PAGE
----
Home Improvement Projects That Pay it Forward, (and some that don't...)
Deciding which home improvement projects to invest in can be challenging. The best changes will not only pay off in recovery of money spent but increase a home’s value for future sales. Moreover, considering an 80/20 return and loss at resale, a shrewd choice might be to seek a buy-sale again, before getting too rowdy on “demo-day.” Unsure what to do? We always have time to discuss what the best real estate option for you or for anyone you refer to us. Feel free to give us a ring! But in the meanwhile, here is our two cents on home improvement projects that pay it forward, and those that don’t.
Projects with Returns
1. Kitchen Renovation – As we’ve seen it, updated kitchens are a typical want on buyers’ hot sheets. However, replacing flooring, cabinetry, counter tops, and appliances for new features are neither inexpensive or quick projects. Nonetheless, despite upfront costs, when remodeling a kitchen, there is more likely to be a recovery of a large percentage of expenses at resale. Consider also, that major projects might not be necessary. A fresh coat of paint, new floor coverings, or hardware might do the trick, especially in a fast-paced transaction. Safe and responsible updates include neutral colors, plenty of space both for storage and counter space, new light fixtures, and energy-efficient appliances.
2. Bathroom Addition – Somewhere between two to three bathrooms is typical in most Portland neighborhoods— less for older homes. An additional bath can elevate your home for greater convenience and increase possibility among buyers. Give an existing bathroom a little love, and there is return in value and marketability. Minimal changes such as neutral paint, good lighting, large mirrors, and storage are fool-proof for elevating existing bathrooms, especially in an older home.
3. Room Addition – An additional room is beneficial if your home exists in a neighborhood with similar standards of capacity. Master suites, family rooms, and sunrooms are current and marketable. Like any addition, consider the location and accessibility of additional space and what makes the most sense for a home’s “flow.”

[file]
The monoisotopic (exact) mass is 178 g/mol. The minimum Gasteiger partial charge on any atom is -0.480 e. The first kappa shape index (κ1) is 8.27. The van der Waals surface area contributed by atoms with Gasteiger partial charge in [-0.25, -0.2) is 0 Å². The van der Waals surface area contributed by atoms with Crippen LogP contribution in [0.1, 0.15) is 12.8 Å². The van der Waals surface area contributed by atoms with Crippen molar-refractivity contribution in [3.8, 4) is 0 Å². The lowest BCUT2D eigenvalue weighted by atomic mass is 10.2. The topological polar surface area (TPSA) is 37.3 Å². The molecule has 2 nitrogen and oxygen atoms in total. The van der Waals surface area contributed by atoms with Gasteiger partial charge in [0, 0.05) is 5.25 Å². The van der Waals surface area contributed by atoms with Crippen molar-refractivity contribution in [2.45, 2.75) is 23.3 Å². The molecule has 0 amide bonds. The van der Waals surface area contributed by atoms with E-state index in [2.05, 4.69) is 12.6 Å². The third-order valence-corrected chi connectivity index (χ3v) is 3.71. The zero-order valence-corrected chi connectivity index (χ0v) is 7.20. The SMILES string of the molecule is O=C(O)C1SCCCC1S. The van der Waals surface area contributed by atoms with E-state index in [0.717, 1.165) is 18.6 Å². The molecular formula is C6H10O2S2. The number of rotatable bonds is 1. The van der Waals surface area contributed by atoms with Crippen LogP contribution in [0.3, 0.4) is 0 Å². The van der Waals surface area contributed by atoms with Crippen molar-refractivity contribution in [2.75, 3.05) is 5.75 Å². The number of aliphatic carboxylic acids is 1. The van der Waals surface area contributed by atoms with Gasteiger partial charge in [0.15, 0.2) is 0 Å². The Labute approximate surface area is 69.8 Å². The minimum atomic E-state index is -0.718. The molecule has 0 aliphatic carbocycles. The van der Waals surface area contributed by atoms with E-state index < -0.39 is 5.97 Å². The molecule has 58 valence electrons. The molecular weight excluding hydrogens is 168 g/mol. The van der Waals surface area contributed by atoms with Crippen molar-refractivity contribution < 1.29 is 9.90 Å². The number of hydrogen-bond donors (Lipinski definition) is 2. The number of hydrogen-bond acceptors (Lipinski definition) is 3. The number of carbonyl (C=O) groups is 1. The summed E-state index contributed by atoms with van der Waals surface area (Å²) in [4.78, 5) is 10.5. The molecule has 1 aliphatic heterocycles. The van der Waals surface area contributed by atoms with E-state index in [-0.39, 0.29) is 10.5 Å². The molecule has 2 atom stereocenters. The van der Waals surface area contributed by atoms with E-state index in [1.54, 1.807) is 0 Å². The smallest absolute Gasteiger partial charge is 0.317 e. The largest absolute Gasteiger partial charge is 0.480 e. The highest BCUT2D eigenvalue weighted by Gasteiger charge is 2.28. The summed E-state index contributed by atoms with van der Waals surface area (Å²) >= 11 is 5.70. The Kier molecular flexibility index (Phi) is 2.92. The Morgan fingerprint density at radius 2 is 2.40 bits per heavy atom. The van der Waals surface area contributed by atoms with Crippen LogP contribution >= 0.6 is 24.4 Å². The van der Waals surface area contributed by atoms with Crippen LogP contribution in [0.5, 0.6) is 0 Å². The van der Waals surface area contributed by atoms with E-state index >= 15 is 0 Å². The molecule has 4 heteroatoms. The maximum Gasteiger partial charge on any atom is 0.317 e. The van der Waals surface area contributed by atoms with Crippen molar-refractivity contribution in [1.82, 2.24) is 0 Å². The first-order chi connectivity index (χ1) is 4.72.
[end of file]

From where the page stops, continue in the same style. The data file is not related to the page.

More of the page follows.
4. Deck or Patio Addition – Decks and patios are cost-effective features that extend indoor life, to the outdoors. Envision family game nights, barbecues, and backyard birthday parties by adding a deck or patio off of a living area (i.e., family room, kitchen, or dining room). Choose between pressure-treated wood, cedar or redwood for cost-effectiveness and benefits such as insect and rot resistance.
5. Energy Efficient Improvement – Projects that improve energy efficiency, both big and small, are quality investments for any home. Not only will your bills decrease, but your home’s value could increase at sale. Some of the few changes to add or upgraded include caulking and weather-stripping around drafty doors and windows, attic insulation, and set-back thermostats. Additionally, heat-reflecting awnings or shades, water-heater insulation, ceiling fans, and proper heating/cooling maintenance are modest updates, if done correctly.
Projects to Go Without
1. Over-Improvements – Do your research; consider your home’s value as a bell curve. If the costs of your remodeling project added to the current market value of your home are 20% more than average neighboring home values, don’t expect to see your expenses returned during a transaction. Avoid this frustrating and expensive mistake by getting a comparative market analysis to learn more about your home and neighborhood’s range of value. Smart investments are a result of thorough research.
2. High-Cost, Single-Use – Again, use discretion before undertaking high-cost projects with dicey odds of value. Additions such as swimming pools or personal sports courts might be advantageous for you, but buyers are sometimes reluctant to invest in high-maintenance features that expend cost. Of course, the personal advantages might outweigh the cost-risk, or the right buyers might come along eventually, but if you’re looking to recover your investment, consider initially investing in practical, polished projects.
3. Eccentric Curb Appeal – Perhaps you favor the unconventional, or you’ve always pictured living in a pink stucco home, a gingerbread cottage. To each their own! If your overall home gives a quality of incompatibility— say, a gingerbread ranch or a pink stucco Victorian? — buyers might be few and far between when you go to sell. Look for stylistic comprise that doesn’t define a home entirely.
4. Inappropriate Interior Features – Once again, consider that personal preference might interfere with resale sense, which mostly encourages a buyer to envision themselves in the space. If you’re comfortable waiting or finding individuals that appreciate the individualism you have put into your home, don’t shy from what is yours. A compromise to chew on is doubling expenses for installing personal features and replacing styles when you’re ready to sell.
5. Elaborate Landscaping – Much like high-maintenance features, a high-maintenance garden could be another owner’s, gulp, nuisance. Before you grab your pitchforks or garden shears, contemplate that the hard-working hours put into maintaining flower beds and shrubbery require careful attention, even professional care. Attention to gardening might not be in future buyers’ interest, and planning for clean easy-care landscaping can increase a home’s value, and curb appeal.
As your real estate consultants, we’re happy to share with you our knowledge and professional referrals for tackling a remodel. You might be astonished to find that to sell and buy again could be a lower hurdle to clear than a major home improvement. At any time, we’re at your disposal to put you in touch with trusted service providers, go over your home’s market value, and get you closer to meeting your real estate goals.